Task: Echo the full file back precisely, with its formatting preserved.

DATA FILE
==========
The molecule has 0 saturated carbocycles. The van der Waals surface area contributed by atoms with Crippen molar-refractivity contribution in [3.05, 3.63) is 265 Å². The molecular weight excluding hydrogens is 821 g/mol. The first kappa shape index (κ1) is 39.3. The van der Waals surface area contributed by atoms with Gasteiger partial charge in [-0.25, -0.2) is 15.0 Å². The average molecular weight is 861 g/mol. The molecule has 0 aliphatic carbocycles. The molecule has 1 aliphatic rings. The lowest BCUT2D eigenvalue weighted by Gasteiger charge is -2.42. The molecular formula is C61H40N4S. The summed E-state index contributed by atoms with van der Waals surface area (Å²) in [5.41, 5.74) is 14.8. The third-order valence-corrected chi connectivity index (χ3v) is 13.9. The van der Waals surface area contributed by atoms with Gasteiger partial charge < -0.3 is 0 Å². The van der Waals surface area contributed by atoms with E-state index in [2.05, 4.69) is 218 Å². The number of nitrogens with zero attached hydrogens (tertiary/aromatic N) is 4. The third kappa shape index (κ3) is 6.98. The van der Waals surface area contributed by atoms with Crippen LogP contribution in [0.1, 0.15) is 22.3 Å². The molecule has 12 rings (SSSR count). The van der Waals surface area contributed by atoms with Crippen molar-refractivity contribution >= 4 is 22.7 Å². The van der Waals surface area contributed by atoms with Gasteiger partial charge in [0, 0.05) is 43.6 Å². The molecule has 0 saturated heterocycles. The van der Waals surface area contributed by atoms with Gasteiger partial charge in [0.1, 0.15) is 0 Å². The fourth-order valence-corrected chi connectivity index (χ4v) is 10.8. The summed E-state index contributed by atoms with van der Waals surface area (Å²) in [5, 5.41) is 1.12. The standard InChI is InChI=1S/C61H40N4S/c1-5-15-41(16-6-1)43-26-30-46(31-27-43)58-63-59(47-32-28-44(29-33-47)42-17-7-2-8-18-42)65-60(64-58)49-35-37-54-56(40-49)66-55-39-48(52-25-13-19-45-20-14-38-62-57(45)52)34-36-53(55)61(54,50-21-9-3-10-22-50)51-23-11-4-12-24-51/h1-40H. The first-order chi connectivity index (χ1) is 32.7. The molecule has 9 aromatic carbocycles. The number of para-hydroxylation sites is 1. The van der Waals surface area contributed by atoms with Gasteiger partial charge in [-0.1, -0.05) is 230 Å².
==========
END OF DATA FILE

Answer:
The molecule has 0 saturated carbocycles. The van der Waals surface area contributed by atoms with Crippen molar-refractivity contribution in [3.05, 3.63) is 265 Å². The molecular weight excluding hydrogens is 821 g/mol. The first kappa shape index (κ1) is 39.3. The van der Waals surface area contributed by atoms with Gasteiger partial charge in [-0.25, -0.2) is 15.0 Å². The average molecular weight is 861 g/mol. The molecule has 0 aliphatic carbocycles. The molecule has 1 aliphatic rings. The lowest BCUT2D eigenvalue weighted by Gasteiger charge is -2.42. The molecular formula is C61H40N4S. The summed E-state index contributed by atoms with van der Waals surface area (Å²) in [5.41, 5.74) is 14.8. The third-order valence-corrected chi connectivity index (χ3v) is 13.9. The van der Waals surface area contributed by atoms with Gasteiger partial charge < -0.3 is 0 Å². The van der Waals surface area contributed by atoms with E-state index in [2.05, 4.69) is 218 Å². The number of nitrogens with zero attached hydrogens (tertiary/aromatic N) is 4. The third kappa shape index (κ3) is 6.98. The van der Waals surface area contributed by atoms with Crippen LogP contribution in [0.1, 0.15) is 22.3 Å². The molecule has 12 rings (SSSR count). The van der Waals surface area contributed by atoms with Crippen molar-refractivity contribution >= 4 is 22.7 Å². The van der Waals surface area contributed by atoms with Gasteiger partial charge in [0, 0.05) is 43.6 Å². The molecule has 0 saturated heterocycles. The van der Waals surface area contributed by atoms with Gasteiger partial charge in [0.1, 0.15) is 0 Å². The fourth-order valence-corrected chi connectivity index (χ4v) is 10.8. The summed E-state index contributed by atoms with van der Waals surface area (Å²) in [5, 5.41) is 1.12. The standard InChI is InChI=1S/C61H40N4S/c1-5-15-41(16-6-1)43-26-30-46(31-27-43)58-63-59(47-32-28-44(29-33-47)42-17-7-2-8-18-42)65-60(64-58)49-35-37-54-56(40-49)66-55-39-48(52-25-13-19-45-20-14-38-62-57(45)52)34-36-53(55)61(54,50-21-9-3-10-22-50)51-23-11-4-12-24-51/h1-40H. The first-order chi connectivity index (χ1) is 32.7. The molecule has 9 aromatic carbocycles. The number of para-hydroxylation sites is 1. The van der Waals surface area contributed by atoms with Gasteiger partial charge in [-0.1, -0.05) is 230 Å².